Next was Panum Crater, this was an explosive volcano which erupted only 650 years ago. This volcano erupted mainly “Obsidan” rock which is basically black glass absolutely amazing. It was a very strenuous hike but well worth it to actually walk into a “dormant” volcano which could re-erupt at any time.
We then drove round June lake which was beautiful but very commercialized with boating activities. But on the way round we managed to see “Horsetail Falls” but there was nowhere to stop and hike up to them.
We had seen a forest campground in the papers from the Visitor Center so headed to it along a long dirt road, but very well worth it. A very large area with only a few sites spaced well apart amongst giant pine trees with the last of the evening sun streaming through the branches
We immediately went looking for some fallen wood and started a campfire in the grate provided. Steve cooked steak and sausages over the hot charcoal embers then we loaded on some of the enormous fir cones which were all around us and sat by the fire for the rest of the evening toasting marshmallows. Probably the best campground evening we have had and this one was free and no mosquitoes. For some reason there was no charge but grates, picnic tables and one pit toilet were provided, amazing. A real find and worth returning to if we come back this way.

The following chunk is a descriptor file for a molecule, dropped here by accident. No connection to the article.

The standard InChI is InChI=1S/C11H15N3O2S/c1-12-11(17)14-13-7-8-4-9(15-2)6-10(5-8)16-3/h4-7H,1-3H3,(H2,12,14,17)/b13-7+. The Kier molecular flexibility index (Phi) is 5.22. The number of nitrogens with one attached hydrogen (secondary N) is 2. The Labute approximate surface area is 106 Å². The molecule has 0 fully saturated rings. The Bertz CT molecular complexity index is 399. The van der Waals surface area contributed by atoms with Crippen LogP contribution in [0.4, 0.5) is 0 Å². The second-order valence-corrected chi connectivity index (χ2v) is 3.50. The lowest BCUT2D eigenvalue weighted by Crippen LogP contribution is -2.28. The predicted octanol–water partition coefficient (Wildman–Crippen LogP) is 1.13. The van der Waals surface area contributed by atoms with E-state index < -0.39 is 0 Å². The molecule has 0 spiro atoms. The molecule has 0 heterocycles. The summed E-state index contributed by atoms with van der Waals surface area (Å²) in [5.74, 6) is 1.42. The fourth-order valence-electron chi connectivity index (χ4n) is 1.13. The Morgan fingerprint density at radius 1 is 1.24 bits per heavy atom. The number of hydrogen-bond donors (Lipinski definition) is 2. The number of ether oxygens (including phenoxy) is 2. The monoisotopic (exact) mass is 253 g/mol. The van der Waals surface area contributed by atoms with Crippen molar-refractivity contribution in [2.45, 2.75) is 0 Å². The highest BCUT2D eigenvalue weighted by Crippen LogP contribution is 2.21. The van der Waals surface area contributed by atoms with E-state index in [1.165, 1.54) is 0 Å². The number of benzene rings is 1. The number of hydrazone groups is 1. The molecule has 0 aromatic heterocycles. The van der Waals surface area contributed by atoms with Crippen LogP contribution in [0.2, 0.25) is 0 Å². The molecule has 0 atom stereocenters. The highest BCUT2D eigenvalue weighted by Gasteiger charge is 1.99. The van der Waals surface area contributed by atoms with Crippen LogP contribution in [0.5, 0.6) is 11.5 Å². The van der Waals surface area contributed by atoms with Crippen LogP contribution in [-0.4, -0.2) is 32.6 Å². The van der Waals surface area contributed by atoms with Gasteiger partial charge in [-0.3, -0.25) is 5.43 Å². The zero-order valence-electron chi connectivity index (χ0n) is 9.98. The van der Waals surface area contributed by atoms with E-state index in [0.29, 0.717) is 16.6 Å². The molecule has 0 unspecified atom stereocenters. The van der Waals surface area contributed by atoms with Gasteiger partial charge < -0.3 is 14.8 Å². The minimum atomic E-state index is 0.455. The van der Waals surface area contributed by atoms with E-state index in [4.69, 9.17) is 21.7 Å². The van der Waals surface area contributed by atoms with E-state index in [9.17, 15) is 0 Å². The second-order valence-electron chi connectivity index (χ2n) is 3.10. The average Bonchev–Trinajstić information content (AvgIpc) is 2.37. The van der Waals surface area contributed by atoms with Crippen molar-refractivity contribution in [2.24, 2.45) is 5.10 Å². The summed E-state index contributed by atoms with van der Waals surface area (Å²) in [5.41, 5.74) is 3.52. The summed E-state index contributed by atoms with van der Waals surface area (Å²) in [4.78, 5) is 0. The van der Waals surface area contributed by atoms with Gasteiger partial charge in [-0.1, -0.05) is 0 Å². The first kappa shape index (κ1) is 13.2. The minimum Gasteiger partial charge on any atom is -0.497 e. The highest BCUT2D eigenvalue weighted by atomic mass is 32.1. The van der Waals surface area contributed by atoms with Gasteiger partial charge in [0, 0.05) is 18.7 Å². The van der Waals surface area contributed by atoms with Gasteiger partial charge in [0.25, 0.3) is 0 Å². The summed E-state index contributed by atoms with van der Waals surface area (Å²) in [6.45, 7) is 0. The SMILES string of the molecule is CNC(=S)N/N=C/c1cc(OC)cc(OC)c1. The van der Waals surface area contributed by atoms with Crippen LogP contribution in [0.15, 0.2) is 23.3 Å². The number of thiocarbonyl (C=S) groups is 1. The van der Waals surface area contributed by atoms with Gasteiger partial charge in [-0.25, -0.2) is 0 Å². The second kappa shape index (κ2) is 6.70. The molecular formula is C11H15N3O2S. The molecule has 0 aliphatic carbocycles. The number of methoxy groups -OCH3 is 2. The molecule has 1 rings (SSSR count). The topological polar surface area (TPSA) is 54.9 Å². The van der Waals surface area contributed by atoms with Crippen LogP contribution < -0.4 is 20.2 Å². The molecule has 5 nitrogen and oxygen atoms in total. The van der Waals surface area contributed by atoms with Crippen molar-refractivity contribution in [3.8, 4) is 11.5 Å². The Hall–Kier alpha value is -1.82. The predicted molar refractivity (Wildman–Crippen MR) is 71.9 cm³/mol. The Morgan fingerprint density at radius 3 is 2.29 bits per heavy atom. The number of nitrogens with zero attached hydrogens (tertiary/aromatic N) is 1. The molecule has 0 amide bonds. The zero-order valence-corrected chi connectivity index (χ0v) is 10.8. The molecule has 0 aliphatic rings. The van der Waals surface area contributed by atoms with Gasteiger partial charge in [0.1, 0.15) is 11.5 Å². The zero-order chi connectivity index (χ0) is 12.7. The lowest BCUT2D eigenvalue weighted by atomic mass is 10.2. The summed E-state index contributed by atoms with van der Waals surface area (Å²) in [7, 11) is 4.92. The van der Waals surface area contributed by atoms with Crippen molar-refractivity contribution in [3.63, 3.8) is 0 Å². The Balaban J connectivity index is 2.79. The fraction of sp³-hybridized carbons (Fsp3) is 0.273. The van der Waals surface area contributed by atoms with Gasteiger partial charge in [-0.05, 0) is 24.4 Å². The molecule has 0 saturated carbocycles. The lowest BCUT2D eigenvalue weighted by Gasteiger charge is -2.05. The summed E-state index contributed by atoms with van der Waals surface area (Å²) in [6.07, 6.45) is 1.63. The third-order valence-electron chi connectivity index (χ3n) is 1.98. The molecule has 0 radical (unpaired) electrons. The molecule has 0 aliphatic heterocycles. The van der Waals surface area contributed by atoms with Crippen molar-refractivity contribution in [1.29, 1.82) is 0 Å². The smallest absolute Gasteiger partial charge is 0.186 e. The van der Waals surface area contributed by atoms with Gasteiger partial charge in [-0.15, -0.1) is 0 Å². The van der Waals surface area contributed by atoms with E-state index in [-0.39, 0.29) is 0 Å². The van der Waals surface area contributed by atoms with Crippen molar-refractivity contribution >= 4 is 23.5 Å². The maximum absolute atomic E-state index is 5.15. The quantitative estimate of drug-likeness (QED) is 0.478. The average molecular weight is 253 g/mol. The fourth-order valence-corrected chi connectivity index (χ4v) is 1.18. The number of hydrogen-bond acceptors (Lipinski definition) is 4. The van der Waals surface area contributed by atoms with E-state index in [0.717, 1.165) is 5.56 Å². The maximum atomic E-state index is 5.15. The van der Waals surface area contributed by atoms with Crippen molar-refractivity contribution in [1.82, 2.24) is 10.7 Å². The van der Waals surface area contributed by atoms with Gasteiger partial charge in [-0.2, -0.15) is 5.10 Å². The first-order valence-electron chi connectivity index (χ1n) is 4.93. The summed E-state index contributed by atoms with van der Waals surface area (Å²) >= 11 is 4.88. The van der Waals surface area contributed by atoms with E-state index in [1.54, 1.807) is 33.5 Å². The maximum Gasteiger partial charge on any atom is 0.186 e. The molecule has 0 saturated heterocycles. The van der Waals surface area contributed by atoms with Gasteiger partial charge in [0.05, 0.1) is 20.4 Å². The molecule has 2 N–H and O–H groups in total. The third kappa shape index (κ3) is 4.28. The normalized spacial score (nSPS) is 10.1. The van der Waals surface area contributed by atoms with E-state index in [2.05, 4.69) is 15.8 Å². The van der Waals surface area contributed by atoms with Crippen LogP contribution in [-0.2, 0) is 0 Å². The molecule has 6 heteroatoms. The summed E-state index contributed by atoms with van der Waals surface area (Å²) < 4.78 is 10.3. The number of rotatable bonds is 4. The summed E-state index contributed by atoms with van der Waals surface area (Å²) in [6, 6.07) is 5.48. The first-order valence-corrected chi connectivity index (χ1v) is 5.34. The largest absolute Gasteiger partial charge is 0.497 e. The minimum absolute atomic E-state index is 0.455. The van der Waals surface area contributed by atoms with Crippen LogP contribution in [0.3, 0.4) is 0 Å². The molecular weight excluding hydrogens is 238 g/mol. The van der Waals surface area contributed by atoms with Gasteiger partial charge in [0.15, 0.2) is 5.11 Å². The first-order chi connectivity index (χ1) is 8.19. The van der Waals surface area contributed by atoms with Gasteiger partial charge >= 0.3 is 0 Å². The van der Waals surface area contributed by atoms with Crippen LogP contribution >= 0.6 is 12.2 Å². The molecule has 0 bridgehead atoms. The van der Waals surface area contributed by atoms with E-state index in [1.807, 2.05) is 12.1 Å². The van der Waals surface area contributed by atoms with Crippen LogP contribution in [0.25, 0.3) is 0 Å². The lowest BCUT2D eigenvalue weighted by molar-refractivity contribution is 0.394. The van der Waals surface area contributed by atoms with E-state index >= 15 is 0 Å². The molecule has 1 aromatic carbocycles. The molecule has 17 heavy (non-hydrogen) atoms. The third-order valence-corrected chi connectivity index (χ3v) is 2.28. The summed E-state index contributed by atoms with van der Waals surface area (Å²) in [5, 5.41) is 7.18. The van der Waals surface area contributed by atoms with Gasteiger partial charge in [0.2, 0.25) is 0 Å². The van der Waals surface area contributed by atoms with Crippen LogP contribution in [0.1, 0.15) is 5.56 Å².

Friday 22nd July
Reluctantly we left our lovely campsite and continued our sightseeing. We continued along the dirt road heading for Obsidan Dome which was another relatively new volcano this time almost entirely of Black Glass. There were glass boulders 3ft diameter everywhere another strenuous hike up to look into the crater and get a fantastic vista of the snow covered mountains in the distance. We continued on the dirt road but it became so narrow and bumpy that we had to turn round and return the way we came.
We were heading for Inyo Craters, these were a pair of explosive eruptions again only 6 or 7 hundred years ago where molten magma rose to hit the water table causing the superheated steam to blow craters a couple of hundred feet deep. Both now had water at the bottom but one was emerald green from the minerals it contained. (see gallery)
We then visited an earthquake fault which was a deep jagged crack in the ground about 30ft wide and about 50 ft deep, you could see that the faces would fit together. In the bottom was snow and the information said that the the early settlers would keep their food down there in the summer.
Onwards towards the Devils Postpile a collection of Basalt pillars similar by all accounts to the Devils Causeway from Ireland to Fingles Cave in Scotland. Fortunately at the Ranger Station they told us that the only campground with spaces was infested with mosquitoes, not for us so we turned round to find the town of Mammoth Lakes to get some fuel as we were very low then out into the forest to find some camping. We found a lovely clearing to have dinner and type up the blog before an early start to investigate the Devils Postpile tomorrow.
Regards,
Steve & Judy